Human embryonic stem cells (hESCs) are one of the most fascinating subjects of interest in all of biology and medicine these days. Under certain physiologic conditions, they can be induced to become specialized cells such as brain, cardiac, liver, pancreatic, and bone marrow cells. This opens up the exciting possibility that hESCs may one day be used to treat patients with Parkinson’s disease, heart conditions, hepatitis, diabetes, and leukemia, just to name a few currently intractable diseases that affect millions of Americans alone. This field of cell-based therapies to treat human diseases is generally referred to as “regenerative medicine.”
Scientists who want to study hESCs or their specialized cell derivatives typically inject them into small animal models such as mice and rodents. However, researchers currently are unable to monitor noninvasively these cells after transplant. Instead, these animals are typically sacrificed for postmortem biopsy, which precludes long-term follow-up of transplanted cells. Without the ability to follow the progress of transplanted cells over a longer period of time, important insights into hESC fates in vivo have not been forthcoming. Thus, developing a novel technology to track transplanted hESCs and their specialized cell derivatives would represent a major advancement in this field that will produce wide-ranging theoretical and practical implications.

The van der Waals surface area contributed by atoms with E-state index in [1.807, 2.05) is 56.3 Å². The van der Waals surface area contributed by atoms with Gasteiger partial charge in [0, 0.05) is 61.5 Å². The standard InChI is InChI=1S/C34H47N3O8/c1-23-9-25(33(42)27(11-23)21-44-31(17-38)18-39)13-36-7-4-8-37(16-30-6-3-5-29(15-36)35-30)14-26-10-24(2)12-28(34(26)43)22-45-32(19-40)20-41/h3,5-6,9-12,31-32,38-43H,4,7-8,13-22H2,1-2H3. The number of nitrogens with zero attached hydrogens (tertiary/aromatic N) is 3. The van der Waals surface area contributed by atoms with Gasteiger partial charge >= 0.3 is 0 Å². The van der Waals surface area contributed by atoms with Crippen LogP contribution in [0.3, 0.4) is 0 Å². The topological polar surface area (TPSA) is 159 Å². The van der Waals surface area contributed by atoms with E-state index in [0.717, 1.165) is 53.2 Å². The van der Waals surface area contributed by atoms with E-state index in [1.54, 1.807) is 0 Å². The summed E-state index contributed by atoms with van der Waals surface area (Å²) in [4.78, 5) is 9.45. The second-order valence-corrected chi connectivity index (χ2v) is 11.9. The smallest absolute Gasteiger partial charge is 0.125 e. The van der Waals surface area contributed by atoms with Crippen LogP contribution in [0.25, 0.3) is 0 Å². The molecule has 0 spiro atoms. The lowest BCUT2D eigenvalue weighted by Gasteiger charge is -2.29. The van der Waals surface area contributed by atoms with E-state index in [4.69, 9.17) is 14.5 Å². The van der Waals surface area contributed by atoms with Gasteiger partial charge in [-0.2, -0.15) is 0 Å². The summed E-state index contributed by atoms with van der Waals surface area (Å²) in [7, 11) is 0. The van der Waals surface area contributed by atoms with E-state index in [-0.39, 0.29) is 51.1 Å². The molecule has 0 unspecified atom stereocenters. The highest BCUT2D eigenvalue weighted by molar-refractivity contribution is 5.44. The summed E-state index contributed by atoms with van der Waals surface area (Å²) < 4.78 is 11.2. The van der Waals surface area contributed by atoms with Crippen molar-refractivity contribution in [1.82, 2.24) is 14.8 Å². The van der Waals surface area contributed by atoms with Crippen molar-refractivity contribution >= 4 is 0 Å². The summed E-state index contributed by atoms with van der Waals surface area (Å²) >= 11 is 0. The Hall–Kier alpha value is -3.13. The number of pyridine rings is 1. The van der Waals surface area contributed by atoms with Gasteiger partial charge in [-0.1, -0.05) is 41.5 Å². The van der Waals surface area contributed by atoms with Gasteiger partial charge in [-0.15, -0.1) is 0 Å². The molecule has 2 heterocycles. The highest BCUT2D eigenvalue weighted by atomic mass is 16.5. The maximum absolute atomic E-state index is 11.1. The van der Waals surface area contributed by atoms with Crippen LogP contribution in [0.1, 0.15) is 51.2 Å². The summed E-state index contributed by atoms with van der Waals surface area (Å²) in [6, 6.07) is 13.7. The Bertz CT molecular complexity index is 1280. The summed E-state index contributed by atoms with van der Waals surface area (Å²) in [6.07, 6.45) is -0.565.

Another problem with transplantation of hESCs is the potential to cause teratomas. Teratomas are disorganized arrays of cell differentiation that appear to recapitulate many of the events involved in early embryonic development. Clearly, the teratoma formation risk is a major obstacle to future clinical application of hESCs. In this proposal, we will evaluate how teratoma forms in living subjects over time using the imaging techniques that we have developed as well as how best to prevent them in the first place.